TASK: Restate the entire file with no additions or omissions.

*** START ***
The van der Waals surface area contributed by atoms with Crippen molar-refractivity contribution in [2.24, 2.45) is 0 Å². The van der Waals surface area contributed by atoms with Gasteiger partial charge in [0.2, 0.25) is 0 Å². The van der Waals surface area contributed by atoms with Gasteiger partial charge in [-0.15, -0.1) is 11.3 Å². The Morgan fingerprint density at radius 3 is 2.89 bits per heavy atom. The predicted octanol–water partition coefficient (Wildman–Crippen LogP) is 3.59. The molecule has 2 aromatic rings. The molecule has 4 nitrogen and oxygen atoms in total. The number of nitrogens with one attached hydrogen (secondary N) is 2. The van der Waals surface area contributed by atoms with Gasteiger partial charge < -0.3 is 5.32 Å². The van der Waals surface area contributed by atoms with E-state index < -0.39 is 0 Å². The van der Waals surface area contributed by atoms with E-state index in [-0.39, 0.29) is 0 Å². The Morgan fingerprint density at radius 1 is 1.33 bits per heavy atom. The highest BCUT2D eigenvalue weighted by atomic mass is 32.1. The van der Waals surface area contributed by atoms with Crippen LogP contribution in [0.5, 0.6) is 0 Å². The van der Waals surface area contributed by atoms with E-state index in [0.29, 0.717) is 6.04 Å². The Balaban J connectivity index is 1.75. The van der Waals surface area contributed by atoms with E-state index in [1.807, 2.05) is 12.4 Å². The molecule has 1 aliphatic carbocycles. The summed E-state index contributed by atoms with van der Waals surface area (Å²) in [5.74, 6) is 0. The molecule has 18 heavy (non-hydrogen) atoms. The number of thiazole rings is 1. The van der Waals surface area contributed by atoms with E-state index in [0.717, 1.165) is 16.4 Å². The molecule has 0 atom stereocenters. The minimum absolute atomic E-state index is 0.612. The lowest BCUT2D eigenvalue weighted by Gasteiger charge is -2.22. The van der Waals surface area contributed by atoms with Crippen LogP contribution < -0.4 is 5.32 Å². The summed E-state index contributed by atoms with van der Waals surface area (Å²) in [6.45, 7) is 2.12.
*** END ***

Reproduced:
The van der Waals surface area contributed by atoms with Crippen molar-refractivity contribution in [2.24, 2.45) is 0 Å². The van der Waals surface area contributed by atoms with Gasteiger partial charge in [0.2, 0.25) is 0 Å². The van der Waals surface area contributed by atoms with Gasteiger partial charge in [-0.15, -0.1) is 11.3 Å². The Morgan fingerprint density at radius 3 is 2.89 bits per heavy atom. The predicted octanol–water partition coefficient (Wildman–Crippen LogP) is 3.59. The molecule has 2 aromatic rings. The molecule has 4 nitrogen and oxygen atoms in total. The number of nitrogens with one attached hydrogen (secondary N) is 2. The van der Waals surface area contributed by atoms with Gasteiger partial charge < -0.3 is 5.32 Å². The van der Waals surface area contributed by atoms with E-state index < -0.39 is 0 Å². The van der Waals surface area contributed by atoms with E-state index in [-0.39, 0.29) is 0 Å². The Morgan fingerprint density at radius 1 is 1.33 bits per heavy atom. The highest BCUT2D eigenvalue weighted by atomic mass is 32.1. The van der Waals surface area contributed by atoms with Crippen LogP contribution in [0.5, 0.6) is 0 Å². The van der Waals surface area contributed by atoms with E-state index in [0.29, 0.717) is 6.04 Å². The Balaban J connectivity index is 1.75. The van der Waals surface area contributed by atoms with E-state index in [1.807, 2.05) is 12.4 Å². The molecule has 1 aliphatic carbocycles. The summed E-state index contributed by atoms with van der Waals surface area (Å²) in [5.74, 6) is 0. The molecule has 18 heavy (non-hydrogen) atoms. The number of thiazole rings is 1. The van der Waals surface area contributed by atoms with E-state index in [0.717, 1.165) is 16.4 Å². The molecule has 0 atom stereocenters. The minimum absolute atomic E-state index is 0.612. The lowest BCUT2D eigenvalue weighted by Gasteiger charge is -2.22. The van der Waals surface area contributed by atoms with Crippen LogP contribution < -0.4 is 5.32 Å². The summed E-state index contributed by atoms with van der Waals surface area (Å²) in [6.45, 7) is 2.12.